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Puntos de vista - a personal Spain blog

Musings about Spain and Spanish life by Paul Whitelock, hispanophile of 40 years and now resident of Ronda in Andalucía .

Euro Elections
Thursday, June 6, 2024 @ 7:37 AM

By Jennie Rhodes and Paul Whitelock

Thursday 6 June 2024


The elections to the European Parliament start today, 6 June, and last until Sunday, 9 June, amid concerns that after the votes are counted, the Union may take a sharp step to the right. Extreme right-wing groups like the Alternative fur Deutschland (AfD) in Germany, VOX in Spain and the Partij voor de Vrijheid (PVV), Party for Freedom, in the Netherlands are just three examples.



Foreign residents of the 27 member states of the EU may vote in European elections, as well as in local ones, but not in regional or national polls. This is out of order, in my opinion. We pay taxes in our country of residence, yet may not vote.

Since Brexit, surely the greatest folly known to man and proof that voters cannot be trusted to make sensible choices, British residents of EU countries may no longer vote in Euro elections. So, I say NO MORE PLEBISCITES! Why elect a government to represent you and then have referendums?

The only way for any non-EU resident from another country to vote in the general election of that EU member state, is to become a national of that country. In Spain, many have done just that since Brexit.

EU residents may either vote in the European elections in their home country or their new one.


Eligible to vote in Spain on Sunday

Suzanne Mastbroek is originally from the Netherlands but lived in Belgium for many years before moving to Málaga province three years ago.

She opted to vote in the Netherlands because she says: "As a resident in Spain I could also have voted here, just like last year for the municipal elections, but for now I know too little about Spanish politics to do that. Maybe next time."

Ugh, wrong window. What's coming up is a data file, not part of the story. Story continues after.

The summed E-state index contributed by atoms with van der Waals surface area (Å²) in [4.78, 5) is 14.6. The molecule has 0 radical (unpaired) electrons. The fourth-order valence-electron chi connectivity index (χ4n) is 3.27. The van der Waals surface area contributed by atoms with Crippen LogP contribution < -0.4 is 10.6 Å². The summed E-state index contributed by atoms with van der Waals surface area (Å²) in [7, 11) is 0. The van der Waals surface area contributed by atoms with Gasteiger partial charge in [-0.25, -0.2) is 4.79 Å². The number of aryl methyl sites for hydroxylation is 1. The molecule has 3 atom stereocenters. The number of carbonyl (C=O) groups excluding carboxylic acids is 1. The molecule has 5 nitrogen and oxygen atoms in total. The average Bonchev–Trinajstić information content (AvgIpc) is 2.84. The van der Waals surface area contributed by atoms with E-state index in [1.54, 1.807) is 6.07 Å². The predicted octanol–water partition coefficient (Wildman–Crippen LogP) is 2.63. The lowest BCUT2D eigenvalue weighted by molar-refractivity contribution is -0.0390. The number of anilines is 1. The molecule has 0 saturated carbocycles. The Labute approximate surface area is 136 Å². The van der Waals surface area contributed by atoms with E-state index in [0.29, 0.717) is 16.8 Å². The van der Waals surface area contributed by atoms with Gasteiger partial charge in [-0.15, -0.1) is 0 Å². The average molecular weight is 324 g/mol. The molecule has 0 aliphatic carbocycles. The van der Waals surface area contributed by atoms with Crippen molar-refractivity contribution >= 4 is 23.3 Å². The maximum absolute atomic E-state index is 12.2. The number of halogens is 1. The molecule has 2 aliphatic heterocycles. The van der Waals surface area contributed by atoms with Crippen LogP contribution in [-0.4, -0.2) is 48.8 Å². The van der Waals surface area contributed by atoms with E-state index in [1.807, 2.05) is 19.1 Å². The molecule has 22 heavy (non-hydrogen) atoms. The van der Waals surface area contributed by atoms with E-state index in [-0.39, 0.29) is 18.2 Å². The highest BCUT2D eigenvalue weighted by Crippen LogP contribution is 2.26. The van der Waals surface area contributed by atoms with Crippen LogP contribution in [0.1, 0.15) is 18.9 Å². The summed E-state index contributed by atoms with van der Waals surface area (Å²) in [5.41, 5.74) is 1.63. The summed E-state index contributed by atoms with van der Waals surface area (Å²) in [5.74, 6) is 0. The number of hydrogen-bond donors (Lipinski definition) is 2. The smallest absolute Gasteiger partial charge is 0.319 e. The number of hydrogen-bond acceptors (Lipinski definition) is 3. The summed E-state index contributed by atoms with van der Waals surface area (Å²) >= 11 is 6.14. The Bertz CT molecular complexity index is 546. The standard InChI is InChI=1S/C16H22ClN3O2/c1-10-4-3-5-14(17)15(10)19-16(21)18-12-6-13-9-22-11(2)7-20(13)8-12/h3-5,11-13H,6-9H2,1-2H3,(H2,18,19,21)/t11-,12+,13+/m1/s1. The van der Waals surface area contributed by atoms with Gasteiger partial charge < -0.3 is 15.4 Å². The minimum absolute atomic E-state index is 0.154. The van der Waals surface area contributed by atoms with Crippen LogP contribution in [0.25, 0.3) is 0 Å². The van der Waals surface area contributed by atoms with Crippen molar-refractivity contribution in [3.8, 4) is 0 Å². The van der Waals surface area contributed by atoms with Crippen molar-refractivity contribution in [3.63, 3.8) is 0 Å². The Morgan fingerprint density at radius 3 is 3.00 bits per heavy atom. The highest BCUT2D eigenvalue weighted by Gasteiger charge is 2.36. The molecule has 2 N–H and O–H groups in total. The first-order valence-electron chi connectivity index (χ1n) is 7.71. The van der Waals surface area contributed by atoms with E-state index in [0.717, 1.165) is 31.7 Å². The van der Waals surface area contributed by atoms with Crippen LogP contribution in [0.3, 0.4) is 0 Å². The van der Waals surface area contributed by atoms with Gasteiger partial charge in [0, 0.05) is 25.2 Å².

Mario Blancke is originally from Belgium. He got involved in local politics in Málaga province as part of the “Save our Homes Axarquía” association to fight for the rights of owners of illegal houses.

He says he always votes "in honour of all the people who gave their lives for the right to vote."

Mario adds, "Looking back at all the problems we faced with the regional and national government, SOHA decided to fight, and we made the difference."

Helen Sijsling, a Dutch national who lives in Málaga, says that for her "it is important to vote for the EU for solutions to big problems like climate change that do not stop at a border ".

Helen explains, "My husband and I received two ways to vote, one from the Netherlands, as we are Dutch, and one from Spain as we live here."

The couple decided to vote in the Netherlands.

Nolwenn Gaudin is originally from France and lives in Málaga. She decided to vote in Spain and says: "I had the choice to register for France or Spain and living here with very few voting rights, it's important to me to vote whenever possible."

She adds, "While the EU is not exactly the dream organisation that was described at its inception, many rights, subsidies and political decisions that better our everyday life do come from it.

“So it matters to me to vote for representatives that will defend my rights and opinions at the EU Parliament."




How to get a Euro vote

Any citizen of an European member state wishing to vote for the European Parliament in Spain should take an original ID document (no photocopies) which can be a national identity card, passport or driving licence along to a polling station on Sunday.

For more information visit:


Some have changed nationality